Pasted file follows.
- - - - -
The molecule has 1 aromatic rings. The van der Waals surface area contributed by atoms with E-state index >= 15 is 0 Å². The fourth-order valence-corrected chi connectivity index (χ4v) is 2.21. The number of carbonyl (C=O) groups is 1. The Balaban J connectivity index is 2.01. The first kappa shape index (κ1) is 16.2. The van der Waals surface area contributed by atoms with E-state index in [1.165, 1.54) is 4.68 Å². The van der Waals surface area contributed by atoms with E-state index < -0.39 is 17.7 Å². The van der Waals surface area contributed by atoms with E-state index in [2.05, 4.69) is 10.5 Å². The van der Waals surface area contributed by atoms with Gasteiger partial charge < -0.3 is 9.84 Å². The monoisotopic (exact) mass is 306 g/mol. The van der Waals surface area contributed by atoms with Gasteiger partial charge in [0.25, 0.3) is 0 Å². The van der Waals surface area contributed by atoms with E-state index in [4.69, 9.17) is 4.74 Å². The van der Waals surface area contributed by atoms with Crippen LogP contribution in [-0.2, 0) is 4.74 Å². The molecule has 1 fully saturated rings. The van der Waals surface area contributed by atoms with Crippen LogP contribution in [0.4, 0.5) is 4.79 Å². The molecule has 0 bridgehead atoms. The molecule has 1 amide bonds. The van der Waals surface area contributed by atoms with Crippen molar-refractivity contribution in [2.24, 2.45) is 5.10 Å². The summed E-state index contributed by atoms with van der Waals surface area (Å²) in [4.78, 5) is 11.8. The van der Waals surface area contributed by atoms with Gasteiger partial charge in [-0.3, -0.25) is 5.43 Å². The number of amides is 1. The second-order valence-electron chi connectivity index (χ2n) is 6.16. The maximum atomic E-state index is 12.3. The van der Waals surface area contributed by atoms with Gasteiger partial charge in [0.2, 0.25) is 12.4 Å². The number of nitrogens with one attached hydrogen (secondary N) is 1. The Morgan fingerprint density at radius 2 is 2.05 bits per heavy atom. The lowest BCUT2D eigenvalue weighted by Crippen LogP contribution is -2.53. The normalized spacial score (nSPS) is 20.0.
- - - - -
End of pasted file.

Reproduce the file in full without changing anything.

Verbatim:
The molecule has 1 aromatic rings. The van der Waals surface area contributed by atoms with E-state index >= 15 is 0 Å². The fourth-order valence-corrected chi connectivity index (χ4v) is 2.21. The number of carbonyl (C=O) groups is 1. The Balaban J connectivity index is 2.01. The first kappa shape index (κ1) is 16.2. The van der Waals surface area contributed by atoms with E-state index in [1.165, 1.54) is 4.68 Å². The van der Waals surface area contributed by atoms with E-state index < -0.39 is 17.7 Å². The van der Waals surface area contributed by atoms with E-state index in [2.05, 4.69) is 10.5 Å². The van der Waals surface area contributed by atoms with Gasteiger partial charge < -0.3 is 9.84 Å². The monoisotopic (exact) mass is 306 g/mol. The van der Waals surface area contributed by atoms with Gasteiger partial charge in [0.25, 0.3) is 0 Å². The van der Waals surface area contributed by atoms with E-state index in [4.69, 9.17) is 4.74 Å². The van der Waals surface area contributed by atoms with Crippen LogP contribution in [-0.2, 0) is 4.74 Å². The molecule has 1 fully saturated rings. The van der Waals surface area contributed by atoms with Crippen LogP contribution in [0.4, 0.5) is 4.79 Å². The molecule has 0 bridgehead atoms. The molecule has 1 amide bonds. The van der Waals surface area contributed by atoms with Crippen molar-refractivity contribution in [2.24, 2.45) is 5.10 Å². The summed E-state index contributed by atoms with van der Waals surface area (Å²) in [4.78, 5) is 11.8. The van der Waals surface area contributed by atoms with Gasteiger partial charge in [-0.3, -0.25) is 5.43 Å². The number of amides is 1. The second-order valence-electron chi connectivity index (χ2n) is 6.16. The maximum atomic E-state index is 12.3. The van der Waals surface area contributed by atoms with Gasteiger partial charge in [0.2, 0.25) is 12.4 Å². The number of nitrogens with one attached hydrogen (secondary N) is 1. The Morgan fingerprint density at radius 2 is 2.05 bits per heavy atom. The lowest BCUT2D eigenvalue weighted by Crippen LogP contribution is -2.53. The normalized spacial score (nSPS) is 20.0.